However, as this procedure has not been specifically intended for determining statelessness in light of the Nationality Act, its preparatory work or the current practice, it has some clear gaps in terms of determination of statelessness. The most significant weakness is the very high standard of proof that is imposed for recognition of statelessness and the burden of proof which lies heavily on the applicant. While the benefit of the doubt principle is a widely accepted and applied principle in the Finnish jurisprudence in the context of determination of refugee status, the same principle has not been accepted as applicable when determining statelessness. Moreover, the procedure is almost entirely written and no interviews are conducted. The written nature further stresses the importance of documentary proof – lack of which is often inherent to statelessness. These weaknesses in the procedure increase the risk of failure to recognize a person as stateless, who as a result often ends up in the category of “unknown nationality”. 

Another major weakness in the area of protection of stateless persons is the lack of a specific statelessness status and a possibility to grant a residence permit based on the individual’s statelessness. This may indeed not be necessary and appropriate in all cases, for example when the stateless person enjoys the right of residence in another country. In many cases however, if a residence permit is not granted at all or if the permit is not of such nature that it enables full enjoyment of the rights set in the 1954 Convention, the purpose of the 1954 Convention is defeated.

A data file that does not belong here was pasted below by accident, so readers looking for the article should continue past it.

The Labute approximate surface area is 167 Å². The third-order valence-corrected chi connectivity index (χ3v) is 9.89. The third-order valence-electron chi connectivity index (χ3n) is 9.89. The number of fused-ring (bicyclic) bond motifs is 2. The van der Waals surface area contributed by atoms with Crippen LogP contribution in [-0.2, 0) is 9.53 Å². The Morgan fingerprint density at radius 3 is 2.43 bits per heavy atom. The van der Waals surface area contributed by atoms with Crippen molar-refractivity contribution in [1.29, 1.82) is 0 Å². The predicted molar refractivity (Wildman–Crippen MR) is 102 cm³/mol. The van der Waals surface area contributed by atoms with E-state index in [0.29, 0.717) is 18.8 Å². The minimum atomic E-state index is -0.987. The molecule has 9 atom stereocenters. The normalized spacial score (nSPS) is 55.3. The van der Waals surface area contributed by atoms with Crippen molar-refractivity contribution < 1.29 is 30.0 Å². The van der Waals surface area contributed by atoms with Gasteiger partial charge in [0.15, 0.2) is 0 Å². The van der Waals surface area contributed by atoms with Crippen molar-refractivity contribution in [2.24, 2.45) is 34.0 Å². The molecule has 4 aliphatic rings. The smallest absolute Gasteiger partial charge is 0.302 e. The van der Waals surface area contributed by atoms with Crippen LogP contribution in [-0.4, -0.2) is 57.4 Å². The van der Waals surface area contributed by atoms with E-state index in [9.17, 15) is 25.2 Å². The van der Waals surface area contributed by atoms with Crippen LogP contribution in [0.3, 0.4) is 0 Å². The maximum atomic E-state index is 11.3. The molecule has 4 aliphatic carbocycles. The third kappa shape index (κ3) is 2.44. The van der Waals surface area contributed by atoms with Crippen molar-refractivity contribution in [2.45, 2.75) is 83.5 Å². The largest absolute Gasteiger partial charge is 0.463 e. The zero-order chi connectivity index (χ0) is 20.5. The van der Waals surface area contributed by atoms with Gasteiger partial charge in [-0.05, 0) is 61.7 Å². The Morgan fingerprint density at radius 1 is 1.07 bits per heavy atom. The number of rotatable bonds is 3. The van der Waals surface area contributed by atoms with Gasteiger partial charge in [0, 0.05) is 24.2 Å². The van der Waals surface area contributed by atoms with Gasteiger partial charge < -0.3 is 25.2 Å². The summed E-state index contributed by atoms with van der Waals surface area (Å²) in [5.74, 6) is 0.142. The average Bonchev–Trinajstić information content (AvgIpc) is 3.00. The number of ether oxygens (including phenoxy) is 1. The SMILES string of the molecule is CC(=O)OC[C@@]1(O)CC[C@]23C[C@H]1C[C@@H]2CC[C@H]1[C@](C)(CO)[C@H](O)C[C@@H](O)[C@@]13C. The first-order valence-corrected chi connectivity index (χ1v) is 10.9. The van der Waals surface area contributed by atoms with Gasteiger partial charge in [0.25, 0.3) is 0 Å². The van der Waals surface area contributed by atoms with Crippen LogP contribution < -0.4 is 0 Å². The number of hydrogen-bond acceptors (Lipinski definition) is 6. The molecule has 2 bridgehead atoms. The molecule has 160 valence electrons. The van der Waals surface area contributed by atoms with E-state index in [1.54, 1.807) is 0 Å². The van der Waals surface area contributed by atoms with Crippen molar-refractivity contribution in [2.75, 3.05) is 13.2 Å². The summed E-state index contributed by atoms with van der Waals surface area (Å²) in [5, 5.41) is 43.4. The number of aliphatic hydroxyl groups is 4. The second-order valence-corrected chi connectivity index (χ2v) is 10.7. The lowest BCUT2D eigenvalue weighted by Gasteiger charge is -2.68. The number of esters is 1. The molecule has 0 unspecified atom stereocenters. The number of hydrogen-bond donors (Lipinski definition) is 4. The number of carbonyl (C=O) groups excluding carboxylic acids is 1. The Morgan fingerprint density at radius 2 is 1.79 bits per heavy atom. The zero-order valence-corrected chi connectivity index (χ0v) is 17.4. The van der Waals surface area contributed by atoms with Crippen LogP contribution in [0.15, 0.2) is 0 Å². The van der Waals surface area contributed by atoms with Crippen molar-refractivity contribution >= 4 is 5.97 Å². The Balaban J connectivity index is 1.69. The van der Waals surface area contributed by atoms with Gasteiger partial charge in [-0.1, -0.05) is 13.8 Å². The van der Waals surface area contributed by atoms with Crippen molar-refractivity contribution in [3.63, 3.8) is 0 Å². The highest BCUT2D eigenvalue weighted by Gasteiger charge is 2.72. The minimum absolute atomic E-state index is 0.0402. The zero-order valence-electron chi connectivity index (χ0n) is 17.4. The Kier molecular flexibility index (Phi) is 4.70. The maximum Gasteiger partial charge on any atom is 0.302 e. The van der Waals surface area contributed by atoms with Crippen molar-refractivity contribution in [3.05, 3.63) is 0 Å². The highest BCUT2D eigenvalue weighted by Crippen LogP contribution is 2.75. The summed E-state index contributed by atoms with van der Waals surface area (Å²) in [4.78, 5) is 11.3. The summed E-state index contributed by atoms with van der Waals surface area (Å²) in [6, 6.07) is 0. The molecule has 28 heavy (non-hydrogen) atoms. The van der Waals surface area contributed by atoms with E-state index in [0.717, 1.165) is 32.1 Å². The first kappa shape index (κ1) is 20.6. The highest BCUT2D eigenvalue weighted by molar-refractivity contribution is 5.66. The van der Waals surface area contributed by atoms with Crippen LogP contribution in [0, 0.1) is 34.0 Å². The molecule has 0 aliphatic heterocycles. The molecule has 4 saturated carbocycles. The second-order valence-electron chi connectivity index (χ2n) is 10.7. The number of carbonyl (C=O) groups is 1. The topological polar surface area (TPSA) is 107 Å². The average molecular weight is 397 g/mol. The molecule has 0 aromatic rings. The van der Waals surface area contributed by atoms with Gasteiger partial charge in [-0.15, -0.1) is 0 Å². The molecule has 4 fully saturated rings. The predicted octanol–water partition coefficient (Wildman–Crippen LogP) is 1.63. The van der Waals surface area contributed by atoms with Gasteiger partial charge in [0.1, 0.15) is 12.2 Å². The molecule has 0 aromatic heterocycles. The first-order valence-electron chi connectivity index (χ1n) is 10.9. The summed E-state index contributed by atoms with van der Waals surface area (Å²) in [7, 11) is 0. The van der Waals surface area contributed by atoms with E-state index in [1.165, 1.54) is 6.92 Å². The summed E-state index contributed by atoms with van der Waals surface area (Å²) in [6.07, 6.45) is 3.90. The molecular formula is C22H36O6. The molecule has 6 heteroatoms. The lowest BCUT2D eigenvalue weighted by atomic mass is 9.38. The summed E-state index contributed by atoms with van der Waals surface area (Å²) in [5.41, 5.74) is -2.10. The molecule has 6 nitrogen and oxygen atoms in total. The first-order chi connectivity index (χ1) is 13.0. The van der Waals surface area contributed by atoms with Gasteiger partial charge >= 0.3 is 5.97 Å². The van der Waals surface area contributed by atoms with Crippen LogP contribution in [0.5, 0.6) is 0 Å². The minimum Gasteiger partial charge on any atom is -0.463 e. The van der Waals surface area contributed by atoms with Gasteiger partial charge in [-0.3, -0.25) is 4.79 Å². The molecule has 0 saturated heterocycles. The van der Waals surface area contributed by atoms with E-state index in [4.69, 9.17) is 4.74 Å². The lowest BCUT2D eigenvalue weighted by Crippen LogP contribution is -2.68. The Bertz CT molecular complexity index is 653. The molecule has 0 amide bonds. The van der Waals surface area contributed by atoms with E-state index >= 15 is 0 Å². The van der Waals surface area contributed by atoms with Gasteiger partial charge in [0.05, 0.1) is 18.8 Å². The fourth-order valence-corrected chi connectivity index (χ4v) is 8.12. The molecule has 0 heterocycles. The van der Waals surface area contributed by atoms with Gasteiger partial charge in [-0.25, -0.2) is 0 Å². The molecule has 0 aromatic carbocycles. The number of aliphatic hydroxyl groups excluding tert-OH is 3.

The framework and practice for addressing statelessness in Finland is a combination of highly commendable in terms of the prevention of statelessness and promising with the need for some improvements in terms of identification and protection of stateless people. Of significant importance would be strengthening the citizenship status determination procedure through adjusting the standard and burden of proof and ensuring interviews of individuals with statelessness claims. In addition, reviewing the protection framework in particular with regard to the possibility of grant of a residence permit upon recognition of statelessness would be a welcome step. These relatively easily achieved improvements, building on a solid existing foundation, would go a long way in making Finland one of the champions in addressing statelessness in Europe and globally. 

Related topics